Monday, March 06, 2006
Unpacking the Pimp Myth...
Now it may very well be true that it's hard out here for a pimp.
But I'll tell you one thing -- the payoff is a motherfucker.
That, my friends is the lesson that we can learn from the 78th Academy Awards. Last night, the Tennesee-based hip-hop group, Three-6 Mafia, made Oscar history when they become the first African-American hip-hop group to snag a little gold man with their song "It's Hard Out Here for a Pimp." The song was featured on the film, Hustle and Flow, which follows a pimp/drug dealer's (Terence Howard) attempt to break into the hip-hop industry.
As if the song (and its partner film) weren't offensive enough by itself, the performance that accompanied the song only excacerbated the matter. Of course, the fellas from the Three 6 Mafia were there, as was Taraji P. Henson, the actress who sang the catchy and questionable hook to the song in the film:
"You know it’s hard out here for a pimp/When he tryin’ to get this money for the rent/For the Cadillacs and gas money spent/Because a whole lot of b- talkin’ s-"
But no worries, mainstream America -- the good folks at ABC made sure the song was sufficiently edited and sanitized for television. Still, it makes me wonder: Are pimps, hoes and gritty street life fun family viewing provided there are no curse words involved? Does content matter at all? The performance also featured women dressed as "hoes" dancing around, enticing men, stealing their wallets, getting shaken and reprimanded (presumably by their pimps) and then slithering off the stage with their clientele. It concluded with Henson, shimmying down a small set of stairs, taking center stage and belting out in opera divaesque style --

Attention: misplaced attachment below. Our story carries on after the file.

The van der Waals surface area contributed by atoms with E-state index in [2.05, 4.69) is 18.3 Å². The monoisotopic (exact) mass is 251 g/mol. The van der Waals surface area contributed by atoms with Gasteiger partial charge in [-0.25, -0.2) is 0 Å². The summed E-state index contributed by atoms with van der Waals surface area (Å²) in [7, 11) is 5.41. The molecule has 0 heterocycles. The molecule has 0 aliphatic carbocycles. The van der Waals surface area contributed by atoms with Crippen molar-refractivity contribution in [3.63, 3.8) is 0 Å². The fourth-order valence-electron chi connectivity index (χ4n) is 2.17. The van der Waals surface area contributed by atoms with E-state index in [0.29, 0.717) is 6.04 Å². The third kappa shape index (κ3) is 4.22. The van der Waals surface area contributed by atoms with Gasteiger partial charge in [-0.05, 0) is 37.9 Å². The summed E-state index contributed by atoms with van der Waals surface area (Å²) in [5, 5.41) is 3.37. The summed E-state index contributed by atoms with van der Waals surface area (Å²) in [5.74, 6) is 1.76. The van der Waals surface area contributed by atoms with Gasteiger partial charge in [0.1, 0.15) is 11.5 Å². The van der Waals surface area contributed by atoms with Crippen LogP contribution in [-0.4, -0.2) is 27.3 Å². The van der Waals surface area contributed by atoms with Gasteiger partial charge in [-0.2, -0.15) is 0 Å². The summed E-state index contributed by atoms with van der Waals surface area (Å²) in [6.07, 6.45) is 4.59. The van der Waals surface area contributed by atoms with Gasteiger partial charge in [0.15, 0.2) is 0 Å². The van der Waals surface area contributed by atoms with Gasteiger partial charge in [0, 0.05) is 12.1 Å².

"IT'S HARD OUT HERE FOR A PIIIIIMMMMMPPPP!"
Not exactly art, but apparently good enough for the Academy of Arts and Sciences...
In any case, this may absolutely be the last straw. I love hip-hop and I even like some of Three 6 Mafia's tunes (who among us can forget that Dirty South Classic, "Tear Da Club Up" ? Sigh, it brings back such memories). Still, I have to wonder about what kind of message is being sent out when a song that glorifies sexually abusing and exploiting women can be recognized by the Academy as a noteworthy piece of art? In the Academy's (no doubt heartfelt, but misguided) attempt to be broad and "diverse" could it be that they selected the song despite their better judgement? I mean, really, have we forgotten who pimps really are and what they really do? Would the song still be cute, if it was your daughter that was getting pimped? It might be hard out there for a pimp, but I'm sure it's a whole lot harder for those women who are getting pimped.
Alas, all rhetorical questions that no one at the Academy can answer. Still they're worth asking . After last night I'm starting to think that we're all getting pimped and we'd better wake up and stop rewarding people who make their living on all our backs.
We live in a culture that glorifies misogyny, hip-hop is only the most flashy culprit. Is it any surprise that this song was chosen when we consider it a compliment to call someone a pimp? Or where a video with Nelly and the St. Lunatics chasing scantily-clad strippers around a mansion can enjoy the highest circulation on BET? Second-wave feminists used to say that we live in a rape culture -- I'm inclined to disagree, at least in a rape culture we pay some attention to the people who are victimized by rape. In the pimp culture that we call home, only the perpetrators are given attention. In glorifying the pimp we are conveniently able to ignore the issue that is hidden in plain view: the systematic, normalized devaluation of women's bodies and lives. And there is nothing artistic or sexy about that.